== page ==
Iran 's supreme leader on Sunday backed the government's decision to raise gasoline prices and called angry protesters who have been setting fire to Ayatollah Ali Khamenei's comments came as authorities shut down the internet across Iran to smother the protests in some two dozen cities and

Press TV reported that Rahmani Fazli has acknowledged people's right to protest within the framework of the law but warned protesters against attempting to undermine the country's security.

"Under any circumstances, the country's security and the people's calm are the top priority for the law enforcement and our security and military forces," Rahmani Fazli is reported to have said.

'The decision must be implemented' 

Supreme Leader Khamenei said Sunday he supported the government's decision to raise gas prices, Press TV reported, but urged officials not to increase the price of other commodities.

"If the heads of the three branches of the government make a decision [about it], I will support," Khamenei is reported to have said. "The decision must be implemented."

Slideshow by photo services

According to Reuters, state television reported that Khamenei blamed opponents and foreign enemies for "sabotage," saying: "The counter-revolution and Iran's enemies have always supported sabotage and breaches of security and continue to do so."

The White House released a statement on Sunday supporting "the Iranian people in their peaceful protests against the regime that is supposed to lead them."

"We condemn the lethal force and severe communications restrictions used against demonstrators. Tehran has fanatically pursued nuclear weapons and missile programs, and supported terrorism, turning a proud nation into another cautionary tale of what happens when a ruling class abandons its people and embarks on a crusade for personal power and riches," the statement reads. 

Internet service shut down

The price hike reflects an increase ranging from 50% to 300%.

The price of a gallon of regular gas jumped to 57,000 rials ($1.71) from 40,000 rials ($1.20) per gallon, while the monthly subsidized ration for each private car has been reduced from 70 gallons to 16 gallons, after which the price of gas rises to 114,000 rials ($3.42) per gallon.

Escalating inflation and an IMF forecast of slow growth could make driving unaffordable for middle class families. According to UN estimates in 2017 the median salary in Iran is $3,300 a year.

Iran, which is a founding member of the Organization of the Petroleum Exporting Countries (OPEC), currently has estimated proven crude oil reserves of 155.6 billion barrels, according to energy giant BP.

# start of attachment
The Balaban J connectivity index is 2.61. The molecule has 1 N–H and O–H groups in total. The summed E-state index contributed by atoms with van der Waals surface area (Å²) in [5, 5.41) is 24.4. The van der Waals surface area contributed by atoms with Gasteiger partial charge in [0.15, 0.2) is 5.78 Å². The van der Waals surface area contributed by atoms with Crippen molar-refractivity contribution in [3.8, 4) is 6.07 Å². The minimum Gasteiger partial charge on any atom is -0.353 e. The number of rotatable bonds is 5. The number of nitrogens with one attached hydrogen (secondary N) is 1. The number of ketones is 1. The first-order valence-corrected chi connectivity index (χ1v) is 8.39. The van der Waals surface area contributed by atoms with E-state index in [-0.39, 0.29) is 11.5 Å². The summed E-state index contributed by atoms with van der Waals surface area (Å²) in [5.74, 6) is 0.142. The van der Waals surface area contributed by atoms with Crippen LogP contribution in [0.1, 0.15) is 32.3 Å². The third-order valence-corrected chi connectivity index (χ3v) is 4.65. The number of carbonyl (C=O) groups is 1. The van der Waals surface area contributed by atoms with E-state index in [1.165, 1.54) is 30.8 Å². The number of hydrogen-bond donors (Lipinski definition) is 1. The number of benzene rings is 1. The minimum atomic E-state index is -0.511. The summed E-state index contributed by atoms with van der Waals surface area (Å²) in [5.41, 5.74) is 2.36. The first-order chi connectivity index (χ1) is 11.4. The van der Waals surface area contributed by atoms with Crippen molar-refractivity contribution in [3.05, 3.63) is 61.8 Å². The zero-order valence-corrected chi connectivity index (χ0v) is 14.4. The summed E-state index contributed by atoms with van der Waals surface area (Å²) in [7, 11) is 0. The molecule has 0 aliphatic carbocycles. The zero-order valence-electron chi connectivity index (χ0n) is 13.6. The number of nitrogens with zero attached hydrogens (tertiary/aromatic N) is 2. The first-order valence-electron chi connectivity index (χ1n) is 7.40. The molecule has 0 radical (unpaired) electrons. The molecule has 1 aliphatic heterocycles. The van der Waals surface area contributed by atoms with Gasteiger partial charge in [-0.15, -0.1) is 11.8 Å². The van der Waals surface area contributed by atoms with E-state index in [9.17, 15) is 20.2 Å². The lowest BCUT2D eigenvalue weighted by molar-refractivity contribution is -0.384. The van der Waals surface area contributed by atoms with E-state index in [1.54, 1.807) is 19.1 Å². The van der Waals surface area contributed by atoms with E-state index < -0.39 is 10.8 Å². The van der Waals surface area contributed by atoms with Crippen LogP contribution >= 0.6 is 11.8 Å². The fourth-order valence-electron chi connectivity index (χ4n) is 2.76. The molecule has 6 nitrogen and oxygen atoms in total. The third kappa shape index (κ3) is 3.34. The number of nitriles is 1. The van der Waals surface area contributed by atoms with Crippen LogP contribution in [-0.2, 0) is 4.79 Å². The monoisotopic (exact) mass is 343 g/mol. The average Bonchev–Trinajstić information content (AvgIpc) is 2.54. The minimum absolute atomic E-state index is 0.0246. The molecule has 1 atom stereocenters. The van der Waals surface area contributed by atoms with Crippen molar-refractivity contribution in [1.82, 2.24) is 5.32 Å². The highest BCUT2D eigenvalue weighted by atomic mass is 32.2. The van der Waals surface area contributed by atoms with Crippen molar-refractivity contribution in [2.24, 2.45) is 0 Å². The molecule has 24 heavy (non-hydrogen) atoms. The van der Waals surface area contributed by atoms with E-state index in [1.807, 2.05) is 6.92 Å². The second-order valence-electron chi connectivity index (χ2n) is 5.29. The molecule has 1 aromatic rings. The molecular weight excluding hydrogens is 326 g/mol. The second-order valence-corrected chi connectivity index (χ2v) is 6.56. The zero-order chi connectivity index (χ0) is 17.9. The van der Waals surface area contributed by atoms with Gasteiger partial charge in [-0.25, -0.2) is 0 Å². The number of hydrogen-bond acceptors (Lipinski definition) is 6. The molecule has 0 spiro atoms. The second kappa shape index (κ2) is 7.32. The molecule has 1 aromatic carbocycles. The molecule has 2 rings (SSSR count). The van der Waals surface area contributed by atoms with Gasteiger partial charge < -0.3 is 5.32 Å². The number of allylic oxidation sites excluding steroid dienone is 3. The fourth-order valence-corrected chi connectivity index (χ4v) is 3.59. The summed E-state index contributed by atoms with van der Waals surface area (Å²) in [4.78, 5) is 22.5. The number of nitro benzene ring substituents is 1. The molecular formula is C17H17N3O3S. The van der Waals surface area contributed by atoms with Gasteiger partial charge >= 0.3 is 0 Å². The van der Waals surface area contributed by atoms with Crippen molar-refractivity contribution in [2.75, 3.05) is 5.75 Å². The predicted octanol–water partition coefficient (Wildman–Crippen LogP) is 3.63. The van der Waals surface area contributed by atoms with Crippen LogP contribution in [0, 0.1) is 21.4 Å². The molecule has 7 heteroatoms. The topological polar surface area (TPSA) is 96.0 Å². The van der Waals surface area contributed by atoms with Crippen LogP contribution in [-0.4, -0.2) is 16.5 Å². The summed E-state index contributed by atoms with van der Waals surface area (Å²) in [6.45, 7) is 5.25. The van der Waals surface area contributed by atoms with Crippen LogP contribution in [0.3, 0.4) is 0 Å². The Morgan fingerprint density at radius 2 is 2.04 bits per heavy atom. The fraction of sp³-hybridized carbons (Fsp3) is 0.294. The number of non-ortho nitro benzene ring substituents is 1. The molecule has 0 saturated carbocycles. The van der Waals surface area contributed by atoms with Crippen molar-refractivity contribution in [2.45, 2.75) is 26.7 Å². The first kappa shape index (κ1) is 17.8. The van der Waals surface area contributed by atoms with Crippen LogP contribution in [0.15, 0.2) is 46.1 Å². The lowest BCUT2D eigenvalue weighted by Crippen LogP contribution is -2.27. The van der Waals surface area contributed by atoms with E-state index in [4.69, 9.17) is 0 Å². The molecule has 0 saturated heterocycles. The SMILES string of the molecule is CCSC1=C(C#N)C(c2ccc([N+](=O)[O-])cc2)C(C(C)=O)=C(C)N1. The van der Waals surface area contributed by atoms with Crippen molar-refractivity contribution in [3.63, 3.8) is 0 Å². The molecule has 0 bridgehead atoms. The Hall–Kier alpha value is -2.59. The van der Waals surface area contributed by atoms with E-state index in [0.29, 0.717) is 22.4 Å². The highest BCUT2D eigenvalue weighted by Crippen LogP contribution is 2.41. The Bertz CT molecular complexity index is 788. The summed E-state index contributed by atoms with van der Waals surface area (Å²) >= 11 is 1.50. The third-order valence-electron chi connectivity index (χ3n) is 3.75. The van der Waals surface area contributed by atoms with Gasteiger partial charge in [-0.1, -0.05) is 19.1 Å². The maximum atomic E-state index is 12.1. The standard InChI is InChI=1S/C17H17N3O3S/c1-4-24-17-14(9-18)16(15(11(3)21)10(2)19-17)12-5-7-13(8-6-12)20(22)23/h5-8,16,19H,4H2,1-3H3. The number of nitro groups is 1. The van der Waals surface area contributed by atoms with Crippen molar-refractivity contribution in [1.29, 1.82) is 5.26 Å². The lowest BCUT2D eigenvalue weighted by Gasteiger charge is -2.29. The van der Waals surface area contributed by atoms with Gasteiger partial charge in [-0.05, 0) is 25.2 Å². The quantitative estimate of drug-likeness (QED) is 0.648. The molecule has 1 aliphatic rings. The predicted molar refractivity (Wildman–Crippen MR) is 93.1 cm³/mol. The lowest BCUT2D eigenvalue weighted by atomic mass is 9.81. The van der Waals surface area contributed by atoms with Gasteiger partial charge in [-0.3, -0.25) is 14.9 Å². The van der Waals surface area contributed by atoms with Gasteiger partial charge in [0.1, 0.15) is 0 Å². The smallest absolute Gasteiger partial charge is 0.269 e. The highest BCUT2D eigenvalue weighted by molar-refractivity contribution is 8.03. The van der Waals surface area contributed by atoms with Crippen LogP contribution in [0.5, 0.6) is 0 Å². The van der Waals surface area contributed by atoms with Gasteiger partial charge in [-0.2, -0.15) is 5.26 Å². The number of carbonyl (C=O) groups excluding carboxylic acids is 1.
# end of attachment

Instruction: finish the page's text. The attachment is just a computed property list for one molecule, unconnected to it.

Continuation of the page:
Earlier this month President Hassan Rouhani announced the discovery of a vast oil field containing an estimated 53 billion barrels of crude oil, which would make it Iran's second-largest oil field.

The government says the increase is in the interest of the country and argues it will prevent "fuel smugglers" from exporting Iran's oil to neighboring countries.

However, analysts and opposition figures say the main problem is a weak economy, with the country undergoing deep economic difficulties marked by rising inflation, growing unemployment, corruption and pressure from US sanctions.

Over the weekend, the hashtag #300% went viral, according to social media users and reporters in Iran. That was soon followed by a near-total internet shutdown. It's unclear if these events are related.

Iran's nationwide internet and cell phone shutdown passed the 24-hour mark, the longest such outage since at least 2013.

Researchers at Netblocks, a group that tracks global connectivity, first noticed major drops in connectivity in Tehran and other cities Friday afternoon. Iran has instituted partial or full internet blocks plenty of times in the past, but rarely at this scale.

Nearly two years ago, unrest over poor living standards led to some calling on Shi'ite Muslim clerical leaders to step down. Iranian officials said 22 people died in those protests.

Iranian commander warns US, allies, 'We will destroy you' .
Iran's head of the Revolutionary Guard threatened to destroy the United States and its allies during a televised speech Monday, accusing the nations of instigating violent protests that erupted earlier this month after the announcement of massive fuel hikes. © FoxNews.com Iran's Revolutionary Guard warns there will be 'decisive' action if the unrest continues; Benjamin Hall reports. Speaking to tens of thousands of people holding signs with anti-U.S. slogans in Tehran's Revolution Square, Gen. Hossein Salami accused the U.S., Britain, Saudi Arabia and Israel of fueling the deadly unrest.